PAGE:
Friday, September 24, 2010

Politics is complicated.

The vote to repeal DADT (Don't Ask, Don't Tell) just failed to pass the Senate, despite the fact that recent polls show public opinion as being 75% in favor of repeal. 56 Senators, all Democrats, voted for repeal and 43 voted against - all of the Republicans and the two Democrats from Arkansas. A lot of people see this as a failure of  the Obama administration - if they can't accomplish something they specifically promised to do in 2008 and that has 75% public support, what can they accomplish? And it is a failure, to tell you the truth. DADT is horrible. However, I'm not sure I agree that the blame for not getting this done belongs at Obama's feet.

The first thing you have to ask when you hear that 75% of people are in favor of something is how much they care. (I think there's an episode of The West Wing that I should be citing for this tidbit of wisdom, but I'm too lazy to figure out which one). On DADT, my guess is that it would be a very small portion of the 75% that care very much. People care passionately when you raise their taxes, or take away a service they rely on. In comparison, DADT exists in an ideological wasteland. Most people aren't gay, and most people don't want to join the military. Many of the people who strongly identify with gay people don't strongly identify with wanting to join the military, and vice versa.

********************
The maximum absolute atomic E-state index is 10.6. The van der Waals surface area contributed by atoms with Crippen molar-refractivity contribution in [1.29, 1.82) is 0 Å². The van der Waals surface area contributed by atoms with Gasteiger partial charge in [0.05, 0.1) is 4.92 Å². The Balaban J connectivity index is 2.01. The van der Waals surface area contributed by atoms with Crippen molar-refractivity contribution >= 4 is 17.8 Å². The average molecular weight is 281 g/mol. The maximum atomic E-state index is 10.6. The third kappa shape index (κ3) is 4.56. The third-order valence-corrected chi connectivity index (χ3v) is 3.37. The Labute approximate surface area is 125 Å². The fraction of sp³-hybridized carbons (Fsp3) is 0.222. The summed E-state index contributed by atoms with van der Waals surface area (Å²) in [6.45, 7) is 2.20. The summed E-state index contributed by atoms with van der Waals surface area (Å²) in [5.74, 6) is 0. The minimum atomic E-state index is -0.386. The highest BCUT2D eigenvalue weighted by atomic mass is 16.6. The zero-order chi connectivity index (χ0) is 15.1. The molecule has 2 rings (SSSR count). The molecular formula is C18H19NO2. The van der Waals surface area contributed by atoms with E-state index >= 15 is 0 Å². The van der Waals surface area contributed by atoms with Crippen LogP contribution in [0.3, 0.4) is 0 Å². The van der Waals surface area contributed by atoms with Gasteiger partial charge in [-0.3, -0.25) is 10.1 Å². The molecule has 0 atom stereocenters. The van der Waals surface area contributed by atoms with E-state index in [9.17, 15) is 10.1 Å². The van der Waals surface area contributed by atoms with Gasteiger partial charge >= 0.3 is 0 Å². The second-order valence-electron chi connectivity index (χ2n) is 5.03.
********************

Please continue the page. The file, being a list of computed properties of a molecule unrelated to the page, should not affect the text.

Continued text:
It certainly makes sense to me that the offices of 41 Republican Senators, and 2 Democrats, could have come to the conclusion that it was safe and even preferable for them to go on the record against this hugely popular repeal. You have to consider the states they come from - I only know so much about Arkansas, but I'm willing to bet that public opinion there is a little bit less than 75% in favor. You have to consider their political party - an incumbent Republican Senator's reelection strategy is going to depend primarily on holding onto the same voters as he got last time around, and he already knows those people are pretty flexible about supporting a party that is perceived as anti-gay, whether they belong to that 75% or not. And you have to consider the opposition - we know that that other 25% includes a lot of people who are passionate; in their belief that the military belongs to them as a symbol of what real American patriotism looks like, or in their conviction that traditional Christian doctrine is as fundamental to this country as the constitution, or in their desire to stick it to Obama any chance they get. 41 Republicans and 2 Democrats decided that those were the people who were going to care how they voted on DADT, and politically speaking, they were probably right.

I'm not really sure what the administration could have done about that.